All it took was a press conference featuring oversized novelty checks and rap’s latest war was over. G-Unit member The Game and leader 50 Cent’s feud ended as abruptly as it began. Just a short month ago, both rappers were riding high on the successes of The Game’s debut, The Documentary, and awaiting the release of 50’s long-awaited follow-up to 2003’s Get Rich or Die Tryin’.

Adam Rottenberg

However, after G-Unit’s West Coast representative made a few choice remarks about working with 50’s own rivals on the air of New York’s combustible Hot 97, the biggest rap war since Bad Boy and Death Row seemed upon us.

Yet, following the fateful shooting at the radio station, the two rap stars mended fences almost immediately after 50’s album debuted. Which begs the question as to what actually happened and if this was all some sort of perverse publicity stunt.

Rap beefs fuel record sales. Without an opponent to slam, a lot of the vitriol and ferocity of a rapper’s lyrics are lost. Since the fateful Biggie/2Pac battles, it seems as every major MC has gone out of their way to find a rival. From Jay-Z and Nas to 50 himself and Ja Rule, hateful rhymes rule the day. Eminem, a constant perpetrator of calling out opponents, denounced this verbal violence on his latest album, but his protégé still won’t listen.

With 50 Cent lobbing venom at JaRule and Murder Inc., it was unexpected for him to turn on his own. Even before the momentary split between 50 and The Game, 50 upped the ante in his verbal sparring with the Inc. by turning his words toward JaRule’s recent collaborators Fat Joe and Jadakiss. Fifty Cent attacked rappers simply because they performed with an enemy; nothing more.

Was 50 Cent worried about the sophmore slump?

The second album is always a concern for an artist, especially one coming with as much hype as 50. With his image constantly softening in the public as MTV and the masses embrace him as an icon of the genre, maybe 50 Cent thought he needed to re-establish his tough image to sell records. His flow and beats helped push Get Rich or Die Tryin’ to multiplatinum status just as much as his public persona.

Additionally, The Game’s album might have fallen off the charts as his fellow G-Unit member’s LP took off. “How We Do,” the lead single from The Documentary, owes as much to 50 Cent’s presence on the track as The Game’s. Critics have already claimed that The Game was simply riding 50 Cent’s coattails to stardom, so why would the public stick around when the real deal was released?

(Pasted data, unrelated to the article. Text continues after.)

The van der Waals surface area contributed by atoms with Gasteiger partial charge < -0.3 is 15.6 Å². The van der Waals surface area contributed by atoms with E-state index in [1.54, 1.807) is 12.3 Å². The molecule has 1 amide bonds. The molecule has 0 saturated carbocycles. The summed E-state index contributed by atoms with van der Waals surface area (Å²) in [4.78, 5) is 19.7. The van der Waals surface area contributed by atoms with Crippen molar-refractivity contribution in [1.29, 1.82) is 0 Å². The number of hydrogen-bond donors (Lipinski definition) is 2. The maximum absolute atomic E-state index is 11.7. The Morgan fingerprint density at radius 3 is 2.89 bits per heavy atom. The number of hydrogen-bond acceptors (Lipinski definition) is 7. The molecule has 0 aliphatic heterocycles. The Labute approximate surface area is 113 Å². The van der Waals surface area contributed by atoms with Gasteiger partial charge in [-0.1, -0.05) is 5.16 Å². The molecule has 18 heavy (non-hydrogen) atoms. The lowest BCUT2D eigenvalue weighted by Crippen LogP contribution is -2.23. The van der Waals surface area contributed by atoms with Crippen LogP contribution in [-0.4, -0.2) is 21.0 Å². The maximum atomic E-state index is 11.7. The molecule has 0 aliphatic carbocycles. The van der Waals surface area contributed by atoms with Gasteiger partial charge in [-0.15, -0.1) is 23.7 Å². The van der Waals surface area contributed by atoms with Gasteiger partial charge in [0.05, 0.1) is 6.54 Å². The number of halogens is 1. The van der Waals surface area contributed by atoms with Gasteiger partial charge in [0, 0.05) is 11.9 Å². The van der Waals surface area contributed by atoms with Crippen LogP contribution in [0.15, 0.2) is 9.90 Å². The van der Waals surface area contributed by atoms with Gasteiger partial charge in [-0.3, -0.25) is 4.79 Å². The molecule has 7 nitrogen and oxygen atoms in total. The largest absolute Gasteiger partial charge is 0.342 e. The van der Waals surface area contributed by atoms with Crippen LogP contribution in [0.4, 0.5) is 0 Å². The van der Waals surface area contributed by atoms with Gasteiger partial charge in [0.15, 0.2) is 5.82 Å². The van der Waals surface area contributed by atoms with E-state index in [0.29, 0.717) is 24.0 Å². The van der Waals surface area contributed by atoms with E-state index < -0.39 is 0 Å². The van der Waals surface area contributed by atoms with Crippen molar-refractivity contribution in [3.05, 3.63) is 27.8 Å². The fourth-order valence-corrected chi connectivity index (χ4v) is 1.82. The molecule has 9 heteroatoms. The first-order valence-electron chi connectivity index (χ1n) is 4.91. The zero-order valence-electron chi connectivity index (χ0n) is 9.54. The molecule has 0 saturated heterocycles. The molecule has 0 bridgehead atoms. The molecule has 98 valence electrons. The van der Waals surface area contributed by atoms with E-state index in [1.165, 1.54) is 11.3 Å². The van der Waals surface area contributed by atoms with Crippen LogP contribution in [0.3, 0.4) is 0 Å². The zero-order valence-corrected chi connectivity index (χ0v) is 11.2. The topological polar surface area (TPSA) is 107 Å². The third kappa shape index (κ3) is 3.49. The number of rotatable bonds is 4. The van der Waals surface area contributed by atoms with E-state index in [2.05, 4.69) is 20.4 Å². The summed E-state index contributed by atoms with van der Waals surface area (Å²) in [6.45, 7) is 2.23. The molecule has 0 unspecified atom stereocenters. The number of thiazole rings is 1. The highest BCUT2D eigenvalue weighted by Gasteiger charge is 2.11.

There is potentially more to the situation than just a few offhanded remarks on a radio station. Both 50 and Game benefit from all of the added exposure in the news, regardless of the negetivity of the press. The fight brought both stars and their albums countless mentions in mainstream publications and news outlets. Even if it was out of anger, the end result got the word out there about their music.

Yet, the optomist in me hopes that 50 Cent and The Game’s quick reconciliation indicates that this current crop of rap stars doesnn’t want their careers to be mired in the same sort of violent culture that marked many of their predecessors. Biggie and 2Pac’s legacies rose from their early graves, but honestly no one has a death wish big enough to actually strive for death. Whoever was responsible for ending the idiocy of this feud should be thanked. Yes, the battle tracks oftentimes make great listens, but the concept of war in the music industry is ridiculous and juvenile.

Then again, maybe the feud never even had any substance in the first place. Maybe 50 Cent is just looking for trouble. Maybe 50’s handlers made him reconcile to stop the battle before it infringed upon record sales. Who knows? But the rap world needs to rid itself of this ridiculous underbelly if it’s ever going to get the credibility its musical quality warrants.

 

Adam is a big fan of rap. He owns every Will Smith album, and he even voted for “Gettin’ Jiggy Wit It” to be his class song when he graduated from elementary school. Send him your favorite Will Smith flows at arotten@umich.edu.

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